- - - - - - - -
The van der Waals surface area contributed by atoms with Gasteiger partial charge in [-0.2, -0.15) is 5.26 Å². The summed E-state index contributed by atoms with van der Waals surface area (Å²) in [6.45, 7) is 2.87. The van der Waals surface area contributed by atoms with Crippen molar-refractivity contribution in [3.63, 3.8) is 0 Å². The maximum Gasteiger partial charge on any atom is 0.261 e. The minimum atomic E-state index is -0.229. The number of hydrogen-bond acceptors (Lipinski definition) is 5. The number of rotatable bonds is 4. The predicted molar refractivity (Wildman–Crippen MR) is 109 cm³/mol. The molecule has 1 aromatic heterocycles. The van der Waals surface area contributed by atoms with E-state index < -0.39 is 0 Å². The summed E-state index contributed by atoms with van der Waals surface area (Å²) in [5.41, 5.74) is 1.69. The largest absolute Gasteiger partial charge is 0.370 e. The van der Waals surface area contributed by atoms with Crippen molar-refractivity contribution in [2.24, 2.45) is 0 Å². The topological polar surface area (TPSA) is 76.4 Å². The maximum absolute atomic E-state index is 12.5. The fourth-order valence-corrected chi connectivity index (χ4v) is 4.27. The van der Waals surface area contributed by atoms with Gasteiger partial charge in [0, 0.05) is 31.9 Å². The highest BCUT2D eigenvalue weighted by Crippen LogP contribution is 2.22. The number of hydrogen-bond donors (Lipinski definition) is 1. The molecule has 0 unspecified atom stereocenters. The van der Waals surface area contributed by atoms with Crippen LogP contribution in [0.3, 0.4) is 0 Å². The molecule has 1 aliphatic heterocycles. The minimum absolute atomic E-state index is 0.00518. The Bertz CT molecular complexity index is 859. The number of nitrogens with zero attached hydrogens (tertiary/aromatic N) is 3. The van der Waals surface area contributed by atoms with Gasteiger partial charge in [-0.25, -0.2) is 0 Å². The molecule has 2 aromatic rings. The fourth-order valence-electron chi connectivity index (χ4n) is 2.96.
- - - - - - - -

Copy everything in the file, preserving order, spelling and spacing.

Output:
The van der Waals surface area contributed by atoms with Gasteiger partial charge in [-0.2, -0.15) is 5.26 Å². The summed E-state index contributed by atoms with van der Waals surface area (Å²) in [6.45, 7) is 2.87. The van der Waals surface area contributed by atoms with Crippen molar-refractivity contribution in [3.63, 3.8) is 0 Å². The maximum Gasteiger partial charge on any atom is 0.261 e. The minimum atomic E-state index is -0.229. The number of hydrogen-bond acceptors (Lipinski definition) is 5. The number of rotatable bonds is 4. The predicted molar refractivity (Wildman–Crippen MR) is 109 cm³/mol. The molecule has 1 aromatic heterocycles. The van der Waals surface area contributed by atoms with E-state index < -0.39 is 0 Å². The summed E-state index contributed by atoms with van der Waals surface area (Å²) in [5.41, 5.74) is 1.69. The largest absolute Gasteiger partial charge is 0.370 e. The van der Waals surface area contributed by atoms with Crippen molar-refractivity contribution in [2.24, 2.45) is 0 Å². The topological polar surface area (TPSA) is 76.4 Å². The maximum absolute atomic E-state index is 12.5. The fourth-order valence-corrected chi connectivity index (χ4v) is 4.27. The van der Waals surface area contributed by atoms with Gasteiger partial charge in [0, 0.05) is 31.9 Å². The highest BCUT2D eigenvalue weighted by Crippen LogP contribution is 2.22. The number of hydrogen-bond donors (Lipinski definition) is 1. The molecule has 0 unspecified atom stereocenters. The van der Waals surface area contributed by atoms with Crippen LogP contribution in [0.3, 0.4) is 0 Å². The molecule has 1 aliphatic heterocycles. The minimum absolute atomic E-state index is 0.00518. The Bertz CT molecular complexity index is 859. The number of nitrogens with zero attached hydrogens (tertiary/aromatic N) is 3. The van der Waals surface area contributed by atoms with Gasteiger partial charge in [-0.25, -0.2) is 0 Å². The molecule has 2 aromatic rings. The fourth-order valence-electron chi connectivity index (χ4n) is 2.96.